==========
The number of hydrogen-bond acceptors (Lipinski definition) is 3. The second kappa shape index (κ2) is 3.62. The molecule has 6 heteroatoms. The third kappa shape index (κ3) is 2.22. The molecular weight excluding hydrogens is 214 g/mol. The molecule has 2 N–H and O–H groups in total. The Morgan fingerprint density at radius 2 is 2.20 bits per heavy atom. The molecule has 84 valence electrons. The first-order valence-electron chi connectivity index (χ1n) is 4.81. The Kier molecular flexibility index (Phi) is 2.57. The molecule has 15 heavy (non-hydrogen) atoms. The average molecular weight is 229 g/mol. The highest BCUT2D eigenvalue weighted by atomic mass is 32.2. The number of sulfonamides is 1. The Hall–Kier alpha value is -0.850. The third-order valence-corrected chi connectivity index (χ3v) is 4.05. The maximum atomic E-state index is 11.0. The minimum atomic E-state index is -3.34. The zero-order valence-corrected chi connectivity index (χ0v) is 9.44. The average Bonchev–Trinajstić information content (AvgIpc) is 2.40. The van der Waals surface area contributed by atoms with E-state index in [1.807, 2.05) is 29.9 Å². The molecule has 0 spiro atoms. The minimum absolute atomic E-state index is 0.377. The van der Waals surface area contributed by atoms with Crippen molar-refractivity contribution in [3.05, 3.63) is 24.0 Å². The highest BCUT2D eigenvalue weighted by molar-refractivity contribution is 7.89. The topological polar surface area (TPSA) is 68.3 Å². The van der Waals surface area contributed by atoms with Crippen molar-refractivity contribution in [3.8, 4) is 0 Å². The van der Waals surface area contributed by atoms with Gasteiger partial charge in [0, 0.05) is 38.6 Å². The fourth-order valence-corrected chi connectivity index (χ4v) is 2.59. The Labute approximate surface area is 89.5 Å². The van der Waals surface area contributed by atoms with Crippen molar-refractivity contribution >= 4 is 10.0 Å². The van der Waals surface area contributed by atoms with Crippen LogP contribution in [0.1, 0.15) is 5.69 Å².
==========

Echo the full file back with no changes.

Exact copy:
The number of hydrogen-bond acceptors (Lipinski definition) is 3. The second kappa shape index (κ2) is 3.62. The molecule has 6 heteroatoms. The third kappa shape index (κ3) is 2.22. The molecular weight excluding hydrogens is 214 g/mol. The molecule has 2 N–H and O–H groups in total. The Morgan fingerprint density at radius 2 is 2.20 bits per heavy atom. The molecule has 84 valence electrons. The first-order valence-electron chi connectivity index (χ1n) is 4.81. The Kier molecular flexibility index (Phi) is 2.57. The molecule has 15 heavy (non-hydrogen) atoms. The average molecular weight is 229 g/mol. The highest BCUT2D eigenvalue weighted by atomic mass is 32.2. The number of sulfonamides is 1. The Hall–Kier alpha value is -0.850. The third-order valence-corrected chi connectivity index (χ3v) is 4.05. The maximum atomic E-state index is 11.0. The minimum atomic E-state index is -3.34. The zero-order valence-corrected chi connectivity index (χ0v) is 9.44. The average Bonchev–Trinajstić information content (AvgIpc) is 2.40. The van der Waals surface area contributed by atoms with E-state index in [1.807, 2.05) is 29.9 Å². The molecule has 0 spiro atoms. The minimum absolute atomic E-state index is 0.377. The van der Waals surface area contributed by atoms with Crippen molar-refractivity contribution in [3.05, 3.63) is 24.0 Å². The highest BCUT2D eigenvalue weighted by molar-refractivity contribution is 7.89. The topological polar surface area (TPSA) is 68.3 Å². The van der Waals surface area contributed by atoms with Crippen molar-refractivity contribution in [3.8, 4) is 0 Å². The van der Waals surface area contributed by atoms with Gasteiger partial charge in [0, 0.05) is 38.6 Å². The fourth-order valence-corrected chi connectivity index (χ4v) is 2.59. The Labute approximate surface area is 89.5 Å². The van der Waals surface area contributed by atoms with Crippen molar-refractivity contribution >= 4 is 10.0 Å². The van der Waals surface area contributed by atoms with Crippen LogP contribution in [0.1, 0.15) is 5.69 Å².